At a time of great uncertainty for workers and families, the budget needed to respond by protecting them and giving them certainty that their incomes would be supported, that the Government would do all it could to protect jobs and businesses and that our hospitals and healthcare workers would be equipped to weather the storms and challenges ahead. This Government has failed to provide that certainty. It has cut the pandemic unemployment payment, slashed supports under the wage subsidy scheme, removed the ban on evictions and failed to secure an extension for mortgage breaks without additional interest being charged. It has failed to give certainty to struggling businesses and their workers. It needed to provide them with supports on which they could rely to help to weather the storm - not as a maybe but as a guarantee. It could have done that by introducing a wage subsidy scheme that was fit for purpose and grants of €25,000 and €12,000 that would be delivered not as a contingency or a maybe but as a certainty. It should have provided certain supports for businesses, employers and workers. Failure to do this has heightened the risk of job losses and permanent business closures.

While no one could have predicted this pandemic, our public services were ill-equipped and under-resourced after decades of neglect under Fianna Fáil and Fine Gael. That neglect has left our hospitals, healthcare workers and patients vulnerable. This Government has failed to address that neglect and failed to step up to the challenge. It has failed to deliver on the ambition and new direction that is needed. It has fallen back on the tired, failed policies of the past. This is not the budget that Sinn Féin would have delivered. Sinn Féin would have provided certainty to workers and their families. Where we need ambition and vision, we have gotten more of the same, papering over the cracks and trying to limp on. This is simply not good enough for the times we are in. Today was the time to give certainty and set out a new path to rebuild our economy in a fairer, stronger and better way. Unfortunately, this Government has, predictably, failed to deliver that and give that certainty.

Deputy Mairéad Farrell: Information on Mairéad  Farrell Zoom on Mairéad  Farrell Long before the onset of the Covid-19 pandemic, we lived the reality of the impact of budgetary choices made by Fianna Fáil and Fine Gael year after year. We had record rents, record levels of homelessness, record numbers on hospital trolleys and record numbers waiting for medical treatment. Too many people were forced to live their lives on the financial edge. Workers and families were barely getting by and were just about paying their bills or mortgages. A generation - and counting - has been locked out of home ownership. These shameful blights on our society did not come about by accident. They happened because every year a Fine Gael or Fianna Fáil Minister has stood up here on budget day and made announcements that define the lives of millions. Unfortunately, they have made those decisions based on the premise that our society should serve our economy and not the other way around. The pandemic has shone a light on the ugly reality of a skewed system in which the needs of banks, mortgage lenders, landlords and vested interests have been prioritised over the needs of workers, families and communities.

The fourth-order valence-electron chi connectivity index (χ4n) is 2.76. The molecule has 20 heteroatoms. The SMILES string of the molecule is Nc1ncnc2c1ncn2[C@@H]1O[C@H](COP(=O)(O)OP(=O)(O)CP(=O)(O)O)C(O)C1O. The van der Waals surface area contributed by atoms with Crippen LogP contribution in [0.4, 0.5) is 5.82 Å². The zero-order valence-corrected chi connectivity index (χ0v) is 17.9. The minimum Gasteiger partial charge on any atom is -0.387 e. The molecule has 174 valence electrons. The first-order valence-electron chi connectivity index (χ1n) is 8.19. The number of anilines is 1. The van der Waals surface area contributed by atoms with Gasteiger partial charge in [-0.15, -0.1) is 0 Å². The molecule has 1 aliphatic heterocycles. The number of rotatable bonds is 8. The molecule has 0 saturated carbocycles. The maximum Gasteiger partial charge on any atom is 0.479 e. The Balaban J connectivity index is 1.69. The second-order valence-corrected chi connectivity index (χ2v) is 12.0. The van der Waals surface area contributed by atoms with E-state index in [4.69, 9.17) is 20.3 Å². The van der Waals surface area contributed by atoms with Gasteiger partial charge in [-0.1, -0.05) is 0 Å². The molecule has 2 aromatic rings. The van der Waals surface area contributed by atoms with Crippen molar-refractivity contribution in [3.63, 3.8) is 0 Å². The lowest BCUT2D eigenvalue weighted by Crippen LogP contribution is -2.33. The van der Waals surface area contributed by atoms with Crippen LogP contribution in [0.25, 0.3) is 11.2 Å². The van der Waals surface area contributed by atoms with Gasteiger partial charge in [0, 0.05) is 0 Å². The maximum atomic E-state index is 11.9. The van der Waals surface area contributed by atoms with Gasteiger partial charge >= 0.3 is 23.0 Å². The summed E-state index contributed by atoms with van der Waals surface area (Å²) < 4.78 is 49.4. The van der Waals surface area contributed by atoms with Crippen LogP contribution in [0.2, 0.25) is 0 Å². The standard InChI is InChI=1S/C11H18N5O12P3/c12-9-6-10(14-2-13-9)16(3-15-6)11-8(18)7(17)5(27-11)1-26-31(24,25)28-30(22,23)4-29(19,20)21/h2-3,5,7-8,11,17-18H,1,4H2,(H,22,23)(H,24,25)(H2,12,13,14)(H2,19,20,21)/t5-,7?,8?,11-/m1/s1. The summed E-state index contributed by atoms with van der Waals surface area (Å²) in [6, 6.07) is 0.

While no one could have predicted the pandemic, our public services are ill-equipped and under-resourced after decades of neglect. The pandemic has shown us that houses need to be homes, where people can build lives and have a sense of security. Out-of-touch Governments have stood idly by for years. Under their watch, the housing crisis has spiralled out of control and ordinary people have been left to pay the price. This time around, we were told it would be different. "We are all in this together" was the mantra, but those days are already a pipe dream. This Government has chosen to slash people’s incomes through cuts to the PUP. Mortgage breaks for hard-pressed workers and families have been scrapped and protections for renters are out the window. We are no longer all in this together, and that is a choice this Government made. Instead of harnessing the strength of unprecedented social solidarity, community and cohesion, it has chosen to take a different road. It has chosen to return to old habits and the economics and politics of division. That is not what our country needs. We need a vision to rebuild, stronger, fairer and better.

In am na héiginnteachta seo, tá ualach oibre fíorthábhachtach faoinár gcúram mar ionadaithe poiblí breith a thabhairt maidir le cén chaoi is fearr airgead poiblí a chaitheamh. Agus muid ag tabhairt faoin obair seo, níor mhór dúinn cuimhneamh gur ar mhaithe le formhór an phobail ba cheart na cinntí seo a dhéanamh. Caithfimid seasmhacht a chinntiú don phobal agus athshlánú eacnamaíoch a chinntiú atá bunaithe ar chothromaíocht agus comhionannas. Caithfimid seasmhacht agus dóchas a chruthú. Ní raibh an oiread tábhacht ag baint le buiséad d'oibrithe agus do theaghlaigh le fada an lá. Níl aon amhras ach go bhfuil comhthéacs na pandéime lárnach do leagan amach an bhuiséid seo.